Taos Rockers
229 A Camino de la Placita, Taos, NM, 87571
20180806_144448.jpg

Tos Rockers' Mineral of the Month Blog

Typically each month, a mineral is showcased in our storefront as our Mineral of the Month. Come in to check out our display of the wide variety of differences found in the mineral due to localities in which it is found, as well as the different habits that the mineral takes on. Here, on our blog we present you with a write-up of information along with pictures showcasing each mineral chosen. We encourage and welcome your input! At the bottom of each page you will find a comments section. Happy sharing!

 

May ~ Rhodochrocite

MINERAL OF THE MONTH – RHODOCHROSITE

IMG_20190514_162457_802[1].jpg

 

Taos Rockers mineral of the month isRhodochrosite, a manganese carbonate.The name rhodochrositecomes fromthe Greek ρόδο, "rose", and χρώς, "coloring", referring to its color and was named in 1813 by Johann  Friedrich Ludwig Hausmann for the occurrence in what is now known as Romania.

 

·  Mineral: Rhodochrosite

·  Chemistry: MnCO3

·Class: Carbonate

·Crystal system: Trigonal

·Color: Pink, rose, red, yellowish-grey, brown, white, gray; colourless to pale rose in transmitted light.

·  Refractive index: 1.578 to 1.820

·Luster: Vitreous, Pearly

·  Specific gravity: 3.7

·  Mohs Hardness: 3.5-4

·Cleavage:PerfectOn {1011}                                      

·Streak: white

 

The cause of rhodochrosite's pink to red coloration is due to manganese (Mn2+).  It forms a complete solid solution series with the iron carbonate (siderite).  Calcium, magnesium and iron can all substitute for the manganese in rhodochrosite giving a chemical formula of (Mn, Fe, Mg, Ca) CO3. Increased iron shifts the coloration into the brown range.  The red coloration occurs when the iron content is minimal.

Rhodochrosite commonly occurs as a primary gangue mineral in moderate- to low-temperature hydrothermal veins, also in high-temperature metasomatic deposits and sedimentary manganese deposits or as a late stage hydrothermal mineral in pegmatites.
It may be formed as a biomineral by some fungi (Lichenothelia).

Rhodochrosite tends to form in layers in the open spaces within sedimentary or metamorphic rocks.  It precipitates out of ascending fluids as vein and fracture-filling  or out of descending solution  as layered accumulations on the walls of cavities in the form of stalactites and stalagmites.  In either case, repeated episodes of crystallization build up layers, each of which can be a unique event that results in material with slightly differing composition and color.  Well-formed crystals are rare.  The deposits at the Sweet Home mine, near Alma, Colorado, are known for their excellent crystalline specimens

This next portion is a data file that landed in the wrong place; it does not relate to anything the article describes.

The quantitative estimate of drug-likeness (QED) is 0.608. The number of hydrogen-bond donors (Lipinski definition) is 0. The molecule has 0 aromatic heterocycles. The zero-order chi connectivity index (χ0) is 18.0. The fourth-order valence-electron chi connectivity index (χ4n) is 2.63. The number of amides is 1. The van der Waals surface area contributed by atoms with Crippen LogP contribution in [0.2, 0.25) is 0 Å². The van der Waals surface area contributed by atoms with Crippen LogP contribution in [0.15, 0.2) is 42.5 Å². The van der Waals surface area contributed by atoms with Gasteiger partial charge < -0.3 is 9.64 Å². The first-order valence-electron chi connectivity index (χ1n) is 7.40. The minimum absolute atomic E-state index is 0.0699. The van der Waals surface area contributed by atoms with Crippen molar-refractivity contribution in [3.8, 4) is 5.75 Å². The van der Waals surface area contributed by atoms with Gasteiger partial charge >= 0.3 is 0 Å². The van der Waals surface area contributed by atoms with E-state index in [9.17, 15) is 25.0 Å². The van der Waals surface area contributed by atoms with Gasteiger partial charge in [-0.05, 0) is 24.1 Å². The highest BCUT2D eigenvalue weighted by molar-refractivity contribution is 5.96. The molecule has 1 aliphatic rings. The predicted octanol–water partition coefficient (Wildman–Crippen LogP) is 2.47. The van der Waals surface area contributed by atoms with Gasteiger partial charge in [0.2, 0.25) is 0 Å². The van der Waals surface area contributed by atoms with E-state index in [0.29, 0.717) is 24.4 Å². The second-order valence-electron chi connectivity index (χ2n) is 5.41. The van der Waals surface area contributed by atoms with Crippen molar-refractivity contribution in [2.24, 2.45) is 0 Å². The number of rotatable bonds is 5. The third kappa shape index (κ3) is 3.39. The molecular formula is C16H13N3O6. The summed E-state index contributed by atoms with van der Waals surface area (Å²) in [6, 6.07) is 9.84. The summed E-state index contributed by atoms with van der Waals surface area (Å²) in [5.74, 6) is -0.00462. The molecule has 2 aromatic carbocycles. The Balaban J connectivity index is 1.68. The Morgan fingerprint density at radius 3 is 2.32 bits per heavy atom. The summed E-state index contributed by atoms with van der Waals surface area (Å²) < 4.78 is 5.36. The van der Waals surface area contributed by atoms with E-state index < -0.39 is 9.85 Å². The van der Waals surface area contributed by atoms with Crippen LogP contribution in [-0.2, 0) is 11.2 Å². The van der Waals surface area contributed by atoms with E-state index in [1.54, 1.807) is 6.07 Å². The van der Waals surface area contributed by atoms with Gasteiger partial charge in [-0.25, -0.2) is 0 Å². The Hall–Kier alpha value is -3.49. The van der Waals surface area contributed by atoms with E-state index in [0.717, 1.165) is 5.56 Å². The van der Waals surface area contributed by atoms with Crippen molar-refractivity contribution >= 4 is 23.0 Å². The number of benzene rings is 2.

Rhodochrosite is rarely confused with other minerals.  Its pink color, perfect cleavage in three directions, low hardness and weak effervescence with cold dilute hydrochloric acid are all properties not commonly shared with other minerals.  Some confusion occurs between the pink-colored minerals with similar names - rhodochrosite and rhodonite.  Rhodonite is the manganese silicate which has a hardness of 5.5 to 6.5.

Rhodochrosite can be an ore mineral for manganese, however, it rarely forms in the concentrations necessary for economic  extraction.  Most uses are for lapidary/jewelry purposes  and mineral specimens.  It is often slabbed (cut in thin sections) to emphasize its banding or concentric patterns and used in lapidary fabrication (ie boxes) and to make cabochons.  It is not often faceted into gemstones due to its softness and perfect cleavage.

It is found in a small number of locations worldwide where other manganese minerals are usually present..Rhodochrosite for lapidary and mineral specimen use is only found in a few locations worldwide. These include Argentina, South Africa, Peru, Montana, Colorado, Russia, Romania, Gabon, Mexico, and Japan.

Some of the mineral locales from which specimens of Rhodochrosite are available at Taos Rockers include:

 

Peru

Argentina

Colorado

 

Rhodochrosite is Argentina's "national gemstone".  Colorado officially named rhodochrosite as its state mineral in 2002. It is sometimes called "Rosa del Inca", "Inca Rose" or Rosinca..

Melody, in her book Love Is In The Earth, says Rhodochrosite"has been called a ‘stone of love and balance’…It contains a pulsating energy which emits the strongest power in the universe, the power of love...Rhodochrosite can also both gently and quickly balance the emotions, providing for stability, and for both the order and structure, to the mind"